- 51 per cent say thinking about holiday spending causes financial anxiety.
- On average, Canadians believe it will take three months to pay off holiday bills.
- While spending less on gifts, nearly a third plan to give back to charitable causes.
TORONTO, Nov. 8, 2023 /CNW/ - The BMO Real Financial Progress Index reveals growing concerns about the rising cost of living are affecting Canadians' holiday spending plans. The survey examined Canadians' spending plans this holiday season and found:
- Fewer Holiday Gifts:
- Four in five (78 per cent) plan on buying fewer gifts this holiday season.
- 45 per cent will spend less money on fewer gifts.
- A quarter (26 per cent) of Canadians will cut down the number of people on their gift list this holiday season.
- Over a third (37 per cent) are not confident they will be able to afford every item on their holiday shopping list.
- Financial Anxiety Forecast:
- Half (51 per cent) of Canadians say thinking of holiday spending causes financial anxiety.
- Scaling Back Spending:
- 40 per cent are buying less expensive gifts, while 35 per cent plan to reduce their spending by making fewer big purchases.
- Post-Holiday Bills:
- On average, Canadians believe it will take three months to pay back their holiday bills. As many as one quarter (24 per cent) are not confident they will be able to pay off their post-holiday bills on time.
"The holidays are certainly a time to celebrate with loved ones, but the holiday parties, family gatherings, travel and gift exchanges can also pose a financial strain – especially during times of economic uncertainty," said Gayle Ramsay, Head, Everyday Banking, Segment & Customer Growth, BMO. "The rising cost of living will be top of mind this holiday season, but planning early, using digital tools to conveniently set and monitor budgets, and working with an expert can help Canadians stay on track, alleviate financial anxiety and enable them to continue making long-term real financial progress."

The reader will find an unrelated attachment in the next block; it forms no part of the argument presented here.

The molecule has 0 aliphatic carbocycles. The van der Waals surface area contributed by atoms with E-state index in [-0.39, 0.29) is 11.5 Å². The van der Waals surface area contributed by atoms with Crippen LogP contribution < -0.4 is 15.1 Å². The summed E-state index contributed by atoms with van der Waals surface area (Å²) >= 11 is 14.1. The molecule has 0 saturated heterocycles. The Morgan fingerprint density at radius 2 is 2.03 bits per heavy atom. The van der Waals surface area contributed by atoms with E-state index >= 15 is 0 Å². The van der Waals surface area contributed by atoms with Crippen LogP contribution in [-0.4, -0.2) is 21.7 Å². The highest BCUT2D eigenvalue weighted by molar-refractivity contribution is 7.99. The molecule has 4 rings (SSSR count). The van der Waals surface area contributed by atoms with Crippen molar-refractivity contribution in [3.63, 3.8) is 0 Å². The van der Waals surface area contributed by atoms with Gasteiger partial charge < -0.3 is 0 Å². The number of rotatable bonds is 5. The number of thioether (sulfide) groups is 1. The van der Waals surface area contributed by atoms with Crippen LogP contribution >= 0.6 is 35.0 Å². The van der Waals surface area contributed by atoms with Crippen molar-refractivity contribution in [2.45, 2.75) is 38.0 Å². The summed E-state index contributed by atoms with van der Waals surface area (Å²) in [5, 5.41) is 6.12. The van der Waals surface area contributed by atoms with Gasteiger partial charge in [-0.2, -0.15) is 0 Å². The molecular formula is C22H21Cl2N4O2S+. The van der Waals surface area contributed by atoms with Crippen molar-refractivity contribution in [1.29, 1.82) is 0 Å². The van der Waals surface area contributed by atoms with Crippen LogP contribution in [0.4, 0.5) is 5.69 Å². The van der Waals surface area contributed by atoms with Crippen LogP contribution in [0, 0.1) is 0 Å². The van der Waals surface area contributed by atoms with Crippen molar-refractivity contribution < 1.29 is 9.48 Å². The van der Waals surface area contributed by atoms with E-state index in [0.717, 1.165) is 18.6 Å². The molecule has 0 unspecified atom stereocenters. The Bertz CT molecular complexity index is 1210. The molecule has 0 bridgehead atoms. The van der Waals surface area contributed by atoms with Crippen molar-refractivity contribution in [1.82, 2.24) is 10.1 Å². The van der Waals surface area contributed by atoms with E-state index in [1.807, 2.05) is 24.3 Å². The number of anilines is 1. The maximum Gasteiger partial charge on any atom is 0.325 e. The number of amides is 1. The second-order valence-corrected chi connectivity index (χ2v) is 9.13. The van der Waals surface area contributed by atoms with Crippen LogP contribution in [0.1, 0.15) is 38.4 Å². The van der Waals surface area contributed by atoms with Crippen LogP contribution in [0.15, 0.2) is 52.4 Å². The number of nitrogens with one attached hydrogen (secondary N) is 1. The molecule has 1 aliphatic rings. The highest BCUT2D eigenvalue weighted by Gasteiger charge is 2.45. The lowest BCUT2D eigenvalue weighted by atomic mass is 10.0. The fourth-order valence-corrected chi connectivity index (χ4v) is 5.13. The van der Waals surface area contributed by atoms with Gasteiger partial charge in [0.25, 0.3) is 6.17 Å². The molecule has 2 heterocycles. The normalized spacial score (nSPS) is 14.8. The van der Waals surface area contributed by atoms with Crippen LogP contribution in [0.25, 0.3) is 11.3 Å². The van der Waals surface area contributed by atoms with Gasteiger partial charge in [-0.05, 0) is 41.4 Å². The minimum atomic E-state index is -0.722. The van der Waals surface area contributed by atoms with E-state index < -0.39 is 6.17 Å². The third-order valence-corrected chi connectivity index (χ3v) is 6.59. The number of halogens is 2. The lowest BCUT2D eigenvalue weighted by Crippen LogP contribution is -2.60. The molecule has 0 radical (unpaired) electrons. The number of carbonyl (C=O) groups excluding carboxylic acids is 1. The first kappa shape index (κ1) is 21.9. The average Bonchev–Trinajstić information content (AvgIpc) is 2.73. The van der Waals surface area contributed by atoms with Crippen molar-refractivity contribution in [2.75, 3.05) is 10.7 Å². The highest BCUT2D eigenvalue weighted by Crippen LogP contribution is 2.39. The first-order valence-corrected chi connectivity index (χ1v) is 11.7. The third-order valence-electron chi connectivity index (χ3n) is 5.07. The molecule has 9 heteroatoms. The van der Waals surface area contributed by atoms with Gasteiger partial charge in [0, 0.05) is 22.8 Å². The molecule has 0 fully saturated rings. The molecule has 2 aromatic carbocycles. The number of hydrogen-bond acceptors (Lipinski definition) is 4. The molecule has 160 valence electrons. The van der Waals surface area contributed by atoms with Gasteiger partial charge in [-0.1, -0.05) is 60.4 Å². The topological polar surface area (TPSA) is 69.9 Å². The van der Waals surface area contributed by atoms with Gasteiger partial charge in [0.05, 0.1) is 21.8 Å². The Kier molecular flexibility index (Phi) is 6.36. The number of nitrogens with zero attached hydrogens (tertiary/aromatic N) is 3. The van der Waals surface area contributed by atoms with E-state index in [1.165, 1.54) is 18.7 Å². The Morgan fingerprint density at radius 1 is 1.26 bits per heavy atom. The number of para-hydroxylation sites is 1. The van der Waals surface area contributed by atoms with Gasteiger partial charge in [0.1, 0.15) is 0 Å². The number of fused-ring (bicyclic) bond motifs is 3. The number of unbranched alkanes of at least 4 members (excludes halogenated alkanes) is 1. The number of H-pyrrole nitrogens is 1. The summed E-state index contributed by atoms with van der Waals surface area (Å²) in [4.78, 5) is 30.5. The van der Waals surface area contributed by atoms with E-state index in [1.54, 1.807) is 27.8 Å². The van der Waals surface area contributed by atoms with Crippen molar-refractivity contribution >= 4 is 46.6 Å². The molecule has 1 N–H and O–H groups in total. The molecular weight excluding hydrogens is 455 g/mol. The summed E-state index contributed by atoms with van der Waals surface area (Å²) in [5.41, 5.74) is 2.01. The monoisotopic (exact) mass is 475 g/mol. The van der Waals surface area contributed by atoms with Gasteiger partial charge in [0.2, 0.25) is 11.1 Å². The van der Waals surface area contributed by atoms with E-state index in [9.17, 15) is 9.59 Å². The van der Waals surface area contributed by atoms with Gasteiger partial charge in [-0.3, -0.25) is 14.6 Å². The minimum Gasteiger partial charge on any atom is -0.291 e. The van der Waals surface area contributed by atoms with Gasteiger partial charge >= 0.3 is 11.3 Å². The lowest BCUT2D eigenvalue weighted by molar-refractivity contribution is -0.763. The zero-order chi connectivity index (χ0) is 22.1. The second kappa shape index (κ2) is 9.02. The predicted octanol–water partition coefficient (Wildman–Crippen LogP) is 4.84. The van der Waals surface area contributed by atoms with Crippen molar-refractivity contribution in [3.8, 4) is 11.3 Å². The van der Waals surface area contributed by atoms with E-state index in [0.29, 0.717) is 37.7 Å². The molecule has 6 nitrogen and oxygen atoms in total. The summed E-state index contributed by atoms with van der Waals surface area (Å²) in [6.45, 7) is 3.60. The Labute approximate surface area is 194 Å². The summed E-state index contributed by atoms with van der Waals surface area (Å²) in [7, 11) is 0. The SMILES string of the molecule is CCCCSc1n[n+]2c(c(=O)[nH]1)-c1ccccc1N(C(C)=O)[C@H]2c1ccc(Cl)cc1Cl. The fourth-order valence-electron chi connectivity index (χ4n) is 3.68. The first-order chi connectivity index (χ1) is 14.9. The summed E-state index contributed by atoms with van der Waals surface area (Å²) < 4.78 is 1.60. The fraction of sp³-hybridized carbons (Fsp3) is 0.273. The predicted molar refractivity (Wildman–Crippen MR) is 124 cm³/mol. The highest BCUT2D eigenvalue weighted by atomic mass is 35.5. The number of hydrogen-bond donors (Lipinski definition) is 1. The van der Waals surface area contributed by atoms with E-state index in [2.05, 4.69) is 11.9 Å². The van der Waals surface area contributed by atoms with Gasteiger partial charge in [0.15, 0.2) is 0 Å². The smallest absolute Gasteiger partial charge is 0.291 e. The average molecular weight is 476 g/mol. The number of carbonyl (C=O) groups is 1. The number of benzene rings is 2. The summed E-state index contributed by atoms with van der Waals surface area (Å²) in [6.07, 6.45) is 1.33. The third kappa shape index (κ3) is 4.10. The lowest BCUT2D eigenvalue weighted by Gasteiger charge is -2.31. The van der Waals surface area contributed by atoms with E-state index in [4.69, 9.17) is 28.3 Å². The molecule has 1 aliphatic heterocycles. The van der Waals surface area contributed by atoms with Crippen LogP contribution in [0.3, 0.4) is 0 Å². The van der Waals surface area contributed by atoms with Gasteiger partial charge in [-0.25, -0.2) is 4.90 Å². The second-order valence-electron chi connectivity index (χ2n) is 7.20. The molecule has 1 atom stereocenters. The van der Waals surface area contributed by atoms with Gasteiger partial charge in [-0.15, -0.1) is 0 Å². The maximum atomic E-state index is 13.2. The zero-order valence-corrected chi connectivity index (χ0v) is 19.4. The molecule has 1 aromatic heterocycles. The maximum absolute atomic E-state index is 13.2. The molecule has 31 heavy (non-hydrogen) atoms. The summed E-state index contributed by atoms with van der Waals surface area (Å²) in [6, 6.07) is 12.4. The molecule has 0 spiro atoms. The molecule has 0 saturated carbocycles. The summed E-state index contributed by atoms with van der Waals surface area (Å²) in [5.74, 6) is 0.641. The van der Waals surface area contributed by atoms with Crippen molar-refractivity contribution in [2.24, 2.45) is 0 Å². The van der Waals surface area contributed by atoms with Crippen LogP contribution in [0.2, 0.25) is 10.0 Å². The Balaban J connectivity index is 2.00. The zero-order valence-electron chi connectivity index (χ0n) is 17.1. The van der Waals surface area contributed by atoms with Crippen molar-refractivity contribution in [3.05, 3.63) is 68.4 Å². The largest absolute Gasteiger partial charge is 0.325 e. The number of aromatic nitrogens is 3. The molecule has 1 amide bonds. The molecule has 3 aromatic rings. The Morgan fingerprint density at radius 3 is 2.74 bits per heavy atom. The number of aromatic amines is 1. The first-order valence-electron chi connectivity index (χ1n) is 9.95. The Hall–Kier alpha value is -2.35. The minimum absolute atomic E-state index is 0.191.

The Bank of Canada's recent Survey of Consumer Expectations underscored BMO's survey findings that households fear inflation could remain high, squeezing budgets and leading to significant spending cuts. Findings from the BMO Real Financial Progress Index also found that while 68 per cent feel optimistic about their financial future (over the next year), only a third (33 per cent) believe they are making real financial progress and 29 per cent feel less financially secure than they did a year ago.
'Tis the Season for Giving
Despite the challenging economic environment, the survey reveals Canadians are incorporating charitable giving as part of their holiday spending plans:
- Giving During Uncertainty: A third (33 per cent) of Canadians say their charitable giving will remain the same as previous years and 10 per cent consider being able to donate to the causes they care about as a sign of real financial progress.
- Giving Strategies: Over a third (35 per cent) plan to contribute money and/or donate stocks, securities and/or mutual funds to charitable causes, while 16 per cent plan to volunteer their time this holiday season.
- Meaningful Motivations: The majority of Canadians who to plan on giving back to their communities plan to help people in need (61 per cent) and support their preferred causes (51 per cent). A quarter (23 per cent) say giving back allows them to teach their children and family the importance of giving.
"The holiday season often inspires us to spread hope to our communities, and strategic giving allows Canadians to be part of the change they want to see," said Lydia Potocnik, Head, Estate Planning & Philanthropic Advisory Services, BMO Private Wealth. "For those who have the resources and would like to make meaningful contributions that will support progress in their communities, working with professionals will allow Canadians to be more thoughtful with their giving activities, donations and volunteer work."
For Canadians looking to give back this holiday season, there are a variety of charitable giving options available: